of stone on is believed to be the original site
of a sanctuary established by Adam. God ordered
Abraham to summon all mankind to visit this place.
Shari'ah Islamic Law
  • Systematized during first two centuries of Islam
    (8th-9th c.)
  • Regulates mans relationships both with
    neighbors and the state and with God and his own
  • Includes both ritual practices and ethical
  • Considered the expression of divine will, thus
    has become rigid and static, posing fundamental
    problems for social advancement in contemporary

The Spread of Islam
  • The simplicity of its doctrine - Islam calls for
    faith in only one God worthy of worship.
  • Emphasis on education. Within a few years, great
    civilizations and universities were flourishing,
    for according to the Prophet, "seeking knowledge
    is an obligation for every Muslim.
  • Clear code of conduct Shariah

Islamic Learning
  • The synthesis of Eastern and Western ideas and
    of new thought with old, brought about great
    advances in medicine, mathematics, physics,
    astronomy, geography, architecture, art,
    literature, and history.
  • Many systems such as algebra, the Arabic
    numerals, and also the concept of the zero vital
    to the advancement of mathematics, were
    transmitted to medieval Europe from Islam.
  • Sophisticated instruments which were to make
    possible the European voyages of discovery were
    developed, including the astrolabe, the quadrant
    and good navigational maps.

Islamic Influences
  • Astronomy
  • discovered stars Algol Deneb, Betelgeuse,
    Rigel, Aldebaran
  • compiled astronomical tables and almanacs
  • established observatories
  • translated Ptolemys Almagest
  • Mathematics
  • Arabic numerals
  • Zero
  • Algebra, algorithm
  • Inventions
  • quadrant and astrolabe
  • Medicine
  • first hospital Baghdad 706
  • AP surgery
  • emphasized empirical observation
  • hygiene and pharmacology
  • Universities
  • Al-Zaytunah, Tunis 732
  • Al-Azhar, Cairo 988
  • Muslim Spain Granada, Seville, and Cordoba,
    9th c.
  • Literature
  • Religious Toleration

Medieval Islamic Scientists
  • Al-Khawarizmi (Algorizm)mathematician/
  • 770-840
  • Jaber Ibn Haiyan (Geber)alchemist/metallurgist
  • died 803
  • Ibn Sina (Avicenna)physician/philosopher
  • 981-1037
  • Ar-Razi (Rhazes)
  • physician/ philosopher
  • 864-930
  • Abu Al-Qasim Al-Zahravi (Albucasis)surgeon/author
  • Ibn Rushd (Averroes)physician/philosopher1128-11
  • Ibn al-Nafismedical researcher (first discovered
    the circulatory system) , novelist (first science
    fiction novel)c. 1210-1288

By 1100 There existed in Cordoba alone, 200,000
houses, 600 mosques, 900 public baths, 10,000
lamps, 50 hospitals, lighted and paved streets.
There were bookshops and more than 70 libraries
with over 400,000 books.
Islamic Toleration
  • The Qur'an saysGod forbids you not, with regards
    to those who fight you not for (your) faith nor
    drive you out of your homes, from dealing kindly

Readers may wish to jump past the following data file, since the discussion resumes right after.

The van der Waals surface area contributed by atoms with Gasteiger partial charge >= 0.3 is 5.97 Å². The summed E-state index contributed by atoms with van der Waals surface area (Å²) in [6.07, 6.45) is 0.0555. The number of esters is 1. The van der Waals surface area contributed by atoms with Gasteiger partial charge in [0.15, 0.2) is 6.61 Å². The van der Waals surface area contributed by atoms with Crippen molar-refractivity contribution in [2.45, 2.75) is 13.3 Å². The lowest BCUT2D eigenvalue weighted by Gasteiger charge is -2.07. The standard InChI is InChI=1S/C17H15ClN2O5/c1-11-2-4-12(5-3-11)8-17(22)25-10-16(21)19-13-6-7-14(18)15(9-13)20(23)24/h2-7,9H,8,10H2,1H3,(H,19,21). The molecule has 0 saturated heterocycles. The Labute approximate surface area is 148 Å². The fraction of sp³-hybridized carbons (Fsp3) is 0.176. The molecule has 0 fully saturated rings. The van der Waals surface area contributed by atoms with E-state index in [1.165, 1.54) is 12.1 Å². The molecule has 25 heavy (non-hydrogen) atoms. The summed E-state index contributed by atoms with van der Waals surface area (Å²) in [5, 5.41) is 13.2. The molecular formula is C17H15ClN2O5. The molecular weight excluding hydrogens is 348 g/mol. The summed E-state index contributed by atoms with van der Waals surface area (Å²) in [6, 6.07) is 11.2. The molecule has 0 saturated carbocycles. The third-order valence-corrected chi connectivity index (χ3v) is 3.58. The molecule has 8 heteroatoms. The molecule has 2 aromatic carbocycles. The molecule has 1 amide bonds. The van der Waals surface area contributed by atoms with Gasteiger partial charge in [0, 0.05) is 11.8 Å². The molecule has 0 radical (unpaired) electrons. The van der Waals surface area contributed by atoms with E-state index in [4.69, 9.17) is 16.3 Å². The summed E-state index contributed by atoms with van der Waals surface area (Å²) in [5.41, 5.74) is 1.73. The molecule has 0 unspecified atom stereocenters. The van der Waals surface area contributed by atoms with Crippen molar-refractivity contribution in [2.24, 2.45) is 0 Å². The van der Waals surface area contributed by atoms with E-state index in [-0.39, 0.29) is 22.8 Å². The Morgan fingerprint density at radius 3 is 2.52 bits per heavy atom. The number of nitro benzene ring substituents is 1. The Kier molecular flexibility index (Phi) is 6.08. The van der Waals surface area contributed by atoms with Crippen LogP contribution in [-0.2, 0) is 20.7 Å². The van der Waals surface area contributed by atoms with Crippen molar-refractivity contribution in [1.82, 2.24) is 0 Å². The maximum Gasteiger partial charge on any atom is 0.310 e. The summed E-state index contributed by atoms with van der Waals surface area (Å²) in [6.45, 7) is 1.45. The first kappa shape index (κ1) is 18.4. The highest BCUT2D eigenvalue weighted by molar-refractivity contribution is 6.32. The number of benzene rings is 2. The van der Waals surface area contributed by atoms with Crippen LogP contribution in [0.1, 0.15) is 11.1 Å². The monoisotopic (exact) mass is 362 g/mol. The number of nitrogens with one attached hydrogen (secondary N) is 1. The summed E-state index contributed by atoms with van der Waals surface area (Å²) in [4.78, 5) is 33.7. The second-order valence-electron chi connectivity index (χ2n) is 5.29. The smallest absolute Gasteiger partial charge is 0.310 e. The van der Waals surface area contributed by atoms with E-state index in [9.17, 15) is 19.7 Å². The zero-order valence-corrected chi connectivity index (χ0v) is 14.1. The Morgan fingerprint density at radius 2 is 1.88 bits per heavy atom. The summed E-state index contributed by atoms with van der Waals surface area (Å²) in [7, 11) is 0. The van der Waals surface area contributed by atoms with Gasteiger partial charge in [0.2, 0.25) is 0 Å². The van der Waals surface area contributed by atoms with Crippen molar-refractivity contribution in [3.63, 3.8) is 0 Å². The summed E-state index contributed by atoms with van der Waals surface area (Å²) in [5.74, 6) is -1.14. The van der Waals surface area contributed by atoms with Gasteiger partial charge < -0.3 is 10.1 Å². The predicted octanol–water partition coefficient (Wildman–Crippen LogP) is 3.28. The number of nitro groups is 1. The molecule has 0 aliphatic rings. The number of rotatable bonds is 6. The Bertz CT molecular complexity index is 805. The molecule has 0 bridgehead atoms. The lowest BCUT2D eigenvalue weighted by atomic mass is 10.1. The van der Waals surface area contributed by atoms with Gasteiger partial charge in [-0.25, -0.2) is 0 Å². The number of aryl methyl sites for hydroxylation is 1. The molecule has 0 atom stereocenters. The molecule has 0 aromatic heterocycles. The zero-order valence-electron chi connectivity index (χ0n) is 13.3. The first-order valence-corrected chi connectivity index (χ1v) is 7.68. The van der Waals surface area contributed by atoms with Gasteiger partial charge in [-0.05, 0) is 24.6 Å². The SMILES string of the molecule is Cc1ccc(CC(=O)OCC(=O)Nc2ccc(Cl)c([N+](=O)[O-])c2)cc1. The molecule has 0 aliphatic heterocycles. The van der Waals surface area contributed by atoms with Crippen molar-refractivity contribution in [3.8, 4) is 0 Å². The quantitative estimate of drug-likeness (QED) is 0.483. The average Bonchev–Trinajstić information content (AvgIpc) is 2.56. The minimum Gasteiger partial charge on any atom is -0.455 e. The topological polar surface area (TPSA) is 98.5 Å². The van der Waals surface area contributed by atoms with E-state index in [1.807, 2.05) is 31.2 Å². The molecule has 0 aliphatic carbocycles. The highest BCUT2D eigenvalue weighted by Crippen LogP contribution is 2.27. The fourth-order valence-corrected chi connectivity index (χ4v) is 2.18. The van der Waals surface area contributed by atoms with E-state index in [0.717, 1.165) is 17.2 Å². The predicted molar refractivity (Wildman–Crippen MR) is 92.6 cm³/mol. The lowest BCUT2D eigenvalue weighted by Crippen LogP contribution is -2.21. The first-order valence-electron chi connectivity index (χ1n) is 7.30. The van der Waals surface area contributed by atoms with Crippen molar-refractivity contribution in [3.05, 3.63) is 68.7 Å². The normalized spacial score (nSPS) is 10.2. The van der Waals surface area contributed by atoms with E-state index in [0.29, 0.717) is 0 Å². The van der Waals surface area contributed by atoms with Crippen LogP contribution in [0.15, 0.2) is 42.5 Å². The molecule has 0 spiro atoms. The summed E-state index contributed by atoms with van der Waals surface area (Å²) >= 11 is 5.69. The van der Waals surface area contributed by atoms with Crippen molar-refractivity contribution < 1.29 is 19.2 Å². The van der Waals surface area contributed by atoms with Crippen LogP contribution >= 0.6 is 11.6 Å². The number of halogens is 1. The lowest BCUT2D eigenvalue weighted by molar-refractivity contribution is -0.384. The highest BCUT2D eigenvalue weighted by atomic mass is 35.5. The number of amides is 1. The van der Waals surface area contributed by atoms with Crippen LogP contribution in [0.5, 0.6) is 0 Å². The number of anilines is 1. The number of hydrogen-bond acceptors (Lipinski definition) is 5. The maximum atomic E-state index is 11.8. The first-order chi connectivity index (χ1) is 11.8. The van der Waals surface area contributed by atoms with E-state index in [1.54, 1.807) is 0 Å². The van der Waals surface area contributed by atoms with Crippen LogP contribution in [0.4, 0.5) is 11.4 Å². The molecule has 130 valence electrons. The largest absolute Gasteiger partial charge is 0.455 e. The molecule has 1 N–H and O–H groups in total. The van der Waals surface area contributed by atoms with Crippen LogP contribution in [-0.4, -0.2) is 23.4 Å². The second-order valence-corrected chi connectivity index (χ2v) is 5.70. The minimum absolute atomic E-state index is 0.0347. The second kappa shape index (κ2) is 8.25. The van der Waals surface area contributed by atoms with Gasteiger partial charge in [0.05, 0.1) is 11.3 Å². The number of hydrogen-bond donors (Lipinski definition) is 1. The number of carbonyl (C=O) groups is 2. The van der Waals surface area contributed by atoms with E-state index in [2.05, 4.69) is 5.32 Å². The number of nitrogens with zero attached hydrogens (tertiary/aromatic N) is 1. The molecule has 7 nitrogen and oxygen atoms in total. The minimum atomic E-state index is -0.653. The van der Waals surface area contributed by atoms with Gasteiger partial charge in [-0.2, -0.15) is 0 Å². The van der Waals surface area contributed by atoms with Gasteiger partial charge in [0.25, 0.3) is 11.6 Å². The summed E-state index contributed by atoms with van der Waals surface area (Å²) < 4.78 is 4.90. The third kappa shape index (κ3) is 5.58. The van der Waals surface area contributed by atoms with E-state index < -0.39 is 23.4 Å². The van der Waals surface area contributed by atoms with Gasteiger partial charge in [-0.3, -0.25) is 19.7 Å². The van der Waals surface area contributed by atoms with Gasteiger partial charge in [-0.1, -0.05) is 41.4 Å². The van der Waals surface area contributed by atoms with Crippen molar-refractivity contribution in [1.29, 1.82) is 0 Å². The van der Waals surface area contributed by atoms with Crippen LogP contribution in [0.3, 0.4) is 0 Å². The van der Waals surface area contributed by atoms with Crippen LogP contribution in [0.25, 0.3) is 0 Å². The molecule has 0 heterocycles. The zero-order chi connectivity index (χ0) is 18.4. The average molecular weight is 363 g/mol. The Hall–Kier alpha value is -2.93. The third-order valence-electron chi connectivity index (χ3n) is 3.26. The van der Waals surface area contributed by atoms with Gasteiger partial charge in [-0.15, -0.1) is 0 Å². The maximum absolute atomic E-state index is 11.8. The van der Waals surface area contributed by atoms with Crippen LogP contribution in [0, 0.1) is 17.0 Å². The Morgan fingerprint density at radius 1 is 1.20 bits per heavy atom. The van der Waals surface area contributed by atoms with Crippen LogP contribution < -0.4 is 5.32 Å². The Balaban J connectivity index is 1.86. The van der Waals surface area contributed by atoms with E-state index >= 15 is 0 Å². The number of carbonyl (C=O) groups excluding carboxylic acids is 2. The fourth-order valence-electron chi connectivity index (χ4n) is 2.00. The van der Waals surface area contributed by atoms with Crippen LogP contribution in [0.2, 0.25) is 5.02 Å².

and justly with them for God loveth those who
    are just. (Qur'an, 608)
  • It is one function of Islamic law to protect the
    privileged status of minorities, and this is why
    non-Muslim places of worship have flourished all
    over the Islamic world.
  • History provides many examples of Muslim
    tolerance towards other faiths. Islamic law also
    permits non-Muslim minorities to set up their own
    courts, which implement family laws drawn up by
    the minorities themselves.

Islamic Toleration
  • Freedom of conscience is laid down by the Qur'an
    itself 'There is no compulsion in religion'.
  • The life and property of all citizens in an
    Islamic state are considered sacred whether a
    person is Muslim or not. Racism is
    incomprehensible to Muslims, for the Qur'an
    speaks of human equality.

Branches of Islam
  • Sunni
  • Mainstream and Traditionalist
  • Recognize first 4 caliphs as Mohammeds
  • Believe the theocratic state built by Muhammad
    to be an earthly, temporal dominion and . the
    leadership of Islam as being determined not by
    divine order or inspiration but by the prevailing
    political realities of the Muslim world
  • Emphasis on consensus of community
  • The Wahhabis of Saudi Arabia are Sunnis and are
    considered strict in their enforcement of rules
    regarding dress and abstinence from liquor

Branches of Islam
  • Shia
  • Began as political faction supporting the power
    of Ali, who was a son-in-law of Muhammad and the
    fourth caliph of the Muslim community.
  • Gradually developed a religious movement that
    asserted the legitimate authority of Ali's lineal
    descendants, the Alids.
  • In the late 20th century, notably in Iran, the
    Shi'ites became the chief voice of militant
    Islamic fundamentalism.

Branches of Islam
  • Sufiism
  • Mystic belief and practice in which Muslims seek
    to find divine love and knowledge through direct
    personal experience of God
  • Asserted a way (tariqah, "path") and a goal
    (haqiqah, "reality") alternative to those of the